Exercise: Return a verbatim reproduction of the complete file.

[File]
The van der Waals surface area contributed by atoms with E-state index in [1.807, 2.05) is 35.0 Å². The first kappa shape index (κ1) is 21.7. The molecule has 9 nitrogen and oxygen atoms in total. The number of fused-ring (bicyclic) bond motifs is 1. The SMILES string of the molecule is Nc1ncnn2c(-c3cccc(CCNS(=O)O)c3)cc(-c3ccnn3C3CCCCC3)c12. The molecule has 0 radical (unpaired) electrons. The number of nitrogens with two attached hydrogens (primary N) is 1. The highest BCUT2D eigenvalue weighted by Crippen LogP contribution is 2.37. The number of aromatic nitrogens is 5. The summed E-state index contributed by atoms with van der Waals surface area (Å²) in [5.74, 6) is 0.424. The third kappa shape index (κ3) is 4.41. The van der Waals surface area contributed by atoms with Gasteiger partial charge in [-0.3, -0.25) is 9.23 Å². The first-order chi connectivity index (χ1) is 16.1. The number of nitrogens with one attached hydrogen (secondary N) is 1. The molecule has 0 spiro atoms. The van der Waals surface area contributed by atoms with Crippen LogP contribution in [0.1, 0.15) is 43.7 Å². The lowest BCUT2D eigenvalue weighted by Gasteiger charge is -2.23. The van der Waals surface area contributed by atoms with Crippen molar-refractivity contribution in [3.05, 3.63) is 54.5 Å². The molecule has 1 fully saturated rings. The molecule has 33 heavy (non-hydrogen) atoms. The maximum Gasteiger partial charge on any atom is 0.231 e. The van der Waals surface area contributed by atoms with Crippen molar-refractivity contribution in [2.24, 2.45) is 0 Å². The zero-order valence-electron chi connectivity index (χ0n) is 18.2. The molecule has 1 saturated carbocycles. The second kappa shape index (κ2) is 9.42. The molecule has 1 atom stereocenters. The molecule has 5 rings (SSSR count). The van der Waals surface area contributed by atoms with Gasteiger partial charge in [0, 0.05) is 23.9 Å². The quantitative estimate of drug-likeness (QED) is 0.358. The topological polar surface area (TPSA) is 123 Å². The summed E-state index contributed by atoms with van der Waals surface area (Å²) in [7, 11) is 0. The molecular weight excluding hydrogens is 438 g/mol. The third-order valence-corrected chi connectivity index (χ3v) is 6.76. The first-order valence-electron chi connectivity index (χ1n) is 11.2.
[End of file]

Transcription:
The van der Waals surface area contributed by atoms with E-state index in [1.807, 2.05) is 35.0 Å². The first kappa shape index (κ1) is 21.7. The molecule has 9 nitrogen and oxygen atoms in total. The number of fused-ring (bicyclic) bond motifs is 1. The SMILES string of the molecule is Nc1ncnn2c(-c3cccc(CCNS(=O)O)c3)cc(-c3ccnn3C3CCCCC3)c12. The molecule has 0 radical (unpaired) electrons. The number of nitrogens with two attached hydrogens (primary N) is 1. The highest BCUT2D eigenvalue weighted by Crippen LogP contribution is 2.37. The number of aromatic nitrogens is 5. The summed E-state index contributed by atoms with van der Waals surface area (Å²) in [5.74, 6) is 0.424. The third kappa shape index (κ3) is 4.41. The van der Waals surface area contributed by atoms with Gasteiger partial charge in [-0.3, -0.25) is 9.23 Å². The first-order chi connectivity index (χ1) is 16.1. The number of nitrogens with one attached hydrogen (secondary N) is 1. The molecule has 0 spiro atoms. The van der Waals surface area contributed by atoms with Crippen LogP contribution in [0.1, 0.15) is 43.7 Å². The lowest BCUT2D eigenvalue weighted by Gasteiger charge is -2.23. The van der Waals surface area contributed by atoms with Crippen molar-refractivity contribution in [3.05, 3.63) is 54.5 Å². The molecule has 1 fully saturated rings. The molecule has 33 heavy (non-hydrogen) atoms. The maximum Gasteiger partial charge on any atom is 0.231 e. The van der Waals surface area contributed by atoms with Crippen molar-refractivity contribution in [2.24, 2.45) is 0 Å². The zero-order valence-electron chi connectivity index (χ0n) is 18.2. The molecule has 1 saturated carbocycles. The second kappa shape index (κ2) is 9.42. The molecule has 1 atom stereocenters. The molecule has 5 rings (SSSR count). The van der Waals surface area contributed by atoms with Gasteiger partial charge in [0, 0.05) is 23.9 Å². The quantitative estimate of drug-likeness (QED) is 0.358. The topological polar surface area (TPSA) is 123 Å². The summed E-state index contributed by atoms with van der Waals surface area (Å²) in [7, 11) is 0. The molecular weight excluding hydrogens is 438 g/mol. The third-order valence-corrected chi connectivity index (χ3v) is 6.76. The first-order valence-electron chi connectivity index (χ1n) is 11.2.